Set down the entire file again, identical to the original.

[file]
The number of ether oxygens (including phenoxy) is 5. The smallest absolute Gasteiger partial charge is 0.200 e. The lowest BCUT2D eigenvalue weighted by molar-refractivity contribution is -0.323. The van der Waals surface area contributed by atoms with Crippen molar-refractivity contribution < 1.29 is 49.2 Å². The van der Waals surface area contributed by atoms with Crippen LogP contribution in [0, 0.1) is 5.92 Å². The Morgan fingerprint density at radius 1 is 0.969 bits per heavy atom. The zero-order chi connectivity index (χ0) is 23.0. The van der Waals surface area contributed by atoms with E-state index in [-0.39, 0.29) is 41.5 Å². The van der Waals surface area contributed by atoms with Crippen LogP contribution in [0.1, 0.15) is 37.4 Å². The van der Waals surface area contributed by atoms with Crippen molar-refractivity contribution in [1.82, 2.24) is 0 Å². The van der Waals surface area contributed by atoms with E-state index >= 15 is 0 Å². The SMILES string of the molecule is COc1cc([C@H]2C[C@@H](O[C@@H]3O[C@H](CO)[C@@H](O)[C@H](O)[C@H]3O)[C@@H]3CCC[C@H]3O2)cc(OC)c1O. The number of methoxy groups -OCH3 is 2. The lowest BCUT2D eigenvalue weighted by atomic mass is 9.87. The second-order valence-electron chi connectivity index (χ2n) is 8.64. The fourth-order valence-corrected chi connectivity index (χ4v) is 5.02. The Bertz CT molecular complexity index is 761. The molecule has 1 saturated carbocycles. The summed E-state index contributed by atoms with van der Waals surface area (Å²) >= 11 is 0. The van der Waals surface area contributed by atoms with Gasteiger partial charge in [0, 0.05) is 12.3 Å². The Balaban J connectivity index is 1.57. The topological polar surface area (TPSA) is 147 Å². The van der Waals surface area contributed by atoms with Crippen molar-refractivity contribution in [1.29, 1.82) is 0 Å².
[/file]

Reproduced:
The number of ether oxygens (including phenoxy) is 5. The smallest absolute Gasteiger partial charge is 0.200 e. The lowest BCUT2D eigenvalue weighted by molar-refractivity contribution is -0.323. The van der Waals surface area contributed by atoms with Crippen molar-refractivity contribution < 1.29 is 49.2 Å². The van der Waals surface area contributed by atoms with Crippen LogP contribution in [0, 0.1) is 5.92 Å². The Morgan fingerprint density at radius 1 is 0.969 bits per heavy atom. The zero-order chi connectivity index (χ0) is 23.0. The van der Waals surface area contributed by atoms with E-state index in [-0.39, 0.29) is 41.5 Å². The van der Waals surface area contributed by atoms with Crippen LogP contribution in [0.1, 0.15) is 37.4 Å². The van der Waals surface area contributed by atoms with Crippen molar-refractivity contribution in [1.82, 2.24) is 0 Å². The van der Waals surface area contributed by atoms with E-state index >= 15 is 0 Å². The SMILES string of the molecule is COc1cc([C@H]2C[C@@H](O[C@@H]3O[C@H](CO)[C@@H](O)[C@H](O)[C@H]3O)[C@@H]3CCC[C@H]3O2)cc(OC)c1O. The number of methoxy groups -OCH3 is 2. The lowest BCUT2D eigenvalue weighted by atomic mass is 9.87. The second-order valence-electron chi connectivity index (χ2n) is 8.64. The fourth-order valence-corrected chi connectivity index (χ4v) is 5.02. The Bertz CT molecular complexity index is 761. The molecule has 1 saturated carbocycles. The summed E-state index contributed by atoms with van der Waals surface area (Å²) >= 11 is 0. The van der Waals surface area contributed by atoms with Gasteiger partial charge in [0, 0.05) is 12.3 Å². The Balaban J connectivity index is 1.57. The topological polar surface area (TPSA) is 147 Å². The van der Waals surface area contributed by atoms with Crippen molar-refractivity contribution in [1.29, 1.82) is 0 Å².